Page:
Author information

Author notes

    • Amandine Alard

    Present address: Cancer Research Center of Toulouse (CRCT), INSERM UMR 1037-University Toulouse III Paul Sabatier, Tumor Biology Department, Toulouse 31062, France

Affiliations

  1. Department of Radiation Oncology, Weill Cornell Medicine, 1300 York Avenue, Box 169, New York, New York 10065, USA

    • Claire Vanpouille-Box
    • , Yasmeen Sarfraz
    • , Julie M. Diamond
    • , Silvia C. Formenti
    •  & Sandra Demaria
  2. Department of Microbiology, New York University School of Medicine, 450 29th Street, New York, New York 10016, USA

    • Amandine Alard
    •  & Robert J. Schneider
  3. Radiation Oncology Branch, Center for Cancer Research and Radiation Research Program, Division of Cancer Treatment and Diagnosis, National Cancer Institute, NIH, Building #10, Room B3 B406, 9000 Rockville Pike, Bethesda, Maryland 20892, USA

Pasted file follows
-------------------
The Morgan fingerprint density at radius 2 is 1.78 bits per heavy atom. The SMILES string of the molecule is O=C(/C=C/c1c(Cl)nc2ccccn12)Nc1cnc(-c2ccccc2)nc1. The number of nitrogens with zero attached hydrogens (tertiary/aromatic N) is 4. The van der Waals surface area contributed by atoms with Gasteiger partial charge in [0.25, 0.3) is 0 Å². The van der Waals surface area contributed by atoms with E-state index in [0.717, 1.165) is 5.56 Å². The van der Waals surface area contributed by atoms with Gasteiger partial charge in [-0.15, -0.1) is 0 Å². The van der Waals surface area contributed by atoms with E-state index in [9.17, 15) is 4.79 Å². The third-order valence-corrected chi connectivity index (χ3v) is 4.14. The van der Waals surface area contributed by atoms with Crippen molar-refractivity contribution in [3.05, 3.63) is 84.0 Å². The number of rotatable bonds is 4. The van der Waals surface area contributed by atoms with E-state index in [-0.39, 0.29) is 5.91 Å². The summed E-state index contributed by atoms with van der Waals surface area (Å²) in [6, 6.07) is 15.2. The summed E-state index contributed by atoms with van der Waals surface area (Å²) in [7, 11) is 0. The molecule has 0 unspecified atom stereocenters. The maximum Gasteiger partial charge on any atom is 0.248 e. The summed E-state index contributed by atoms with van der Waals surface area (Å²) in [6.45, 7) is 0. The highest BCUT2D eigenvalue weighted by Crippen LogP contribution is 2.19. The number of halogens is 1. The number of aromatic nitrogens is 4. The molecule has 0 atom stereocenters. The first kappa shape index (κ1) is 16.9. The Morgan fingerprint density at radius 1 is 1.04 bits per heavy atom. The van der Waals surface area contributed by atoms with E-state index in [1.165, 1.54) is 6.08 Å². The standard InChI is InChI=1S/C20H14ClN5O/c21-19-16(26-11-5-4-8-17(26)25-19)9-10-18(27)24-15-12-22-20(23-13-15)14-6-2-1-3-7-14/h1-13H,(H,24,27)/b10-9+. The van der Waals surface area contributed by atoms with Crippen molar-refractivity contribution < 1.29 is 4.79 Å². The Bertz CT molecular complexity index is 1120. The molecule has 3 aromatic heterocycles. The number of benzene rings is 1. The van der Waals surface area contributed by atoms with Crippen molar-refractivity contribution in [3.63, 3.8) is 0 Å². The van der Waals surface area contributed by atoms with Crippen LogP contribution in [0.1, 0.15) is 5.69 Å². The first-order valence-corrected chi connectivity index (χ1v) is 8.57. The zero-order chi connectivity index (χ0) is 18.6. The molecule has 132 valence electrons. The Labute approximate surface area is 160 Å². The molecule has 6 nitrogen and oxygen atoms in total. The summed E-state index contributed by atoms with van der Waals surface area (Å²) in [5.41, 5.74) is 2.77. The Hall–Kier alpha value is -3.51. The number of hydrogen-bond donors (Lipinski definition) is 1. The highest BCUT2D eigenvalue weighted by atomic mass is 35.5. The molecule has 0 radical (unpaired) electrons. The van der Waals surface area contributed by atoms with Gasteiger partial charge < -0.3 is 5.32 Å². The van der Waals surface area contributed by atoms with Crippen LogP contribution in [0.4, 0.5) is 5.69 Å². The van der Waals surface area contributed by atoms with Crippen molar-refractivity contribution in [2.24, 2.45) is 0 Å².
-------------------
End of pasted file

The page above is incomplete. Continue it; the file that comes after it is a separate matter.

• Molykutty J. Aryankalayil
    •  & C. Norman Coleman
  4. Department of Pathology and Laboratory Medicine, Weill Cornell Medicine, 525 East 68th Street, New York, New York 10065, USA

    • Giorgio Inghirami
    •  & Sandra Demaria

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Contributions

C.V.-B. contributed to the overall project design, and performed experiments and data analysis. S.D. designed the overall project and wrote the manuscript with C.V.-B. A.A. contributed to experiments with NSG mice. M.J.A. performed the microarray analysis. J.M.D. contributed in performing tumour growth experiments. Y.S. performed the analysis of cytoplasmic DNA. G.I. prepared the PDTX and edited the manuscript. S.C.F., R.J.S. and C.N.C. edited the manuscript.

Competing interests

The authors declare no competing financial interests related to this manuscript, but S.C.F. has received speaker compensation from Bristol-Myer Squibb, Sanofi, Regeneron, Varian, Elekta and Janssen, and S.D. currently serves as a consultant for Eisai, Inc, Lytix Biopharma and Nanobiotix.

Corresponding author

Correspondence to Sandra Demaria.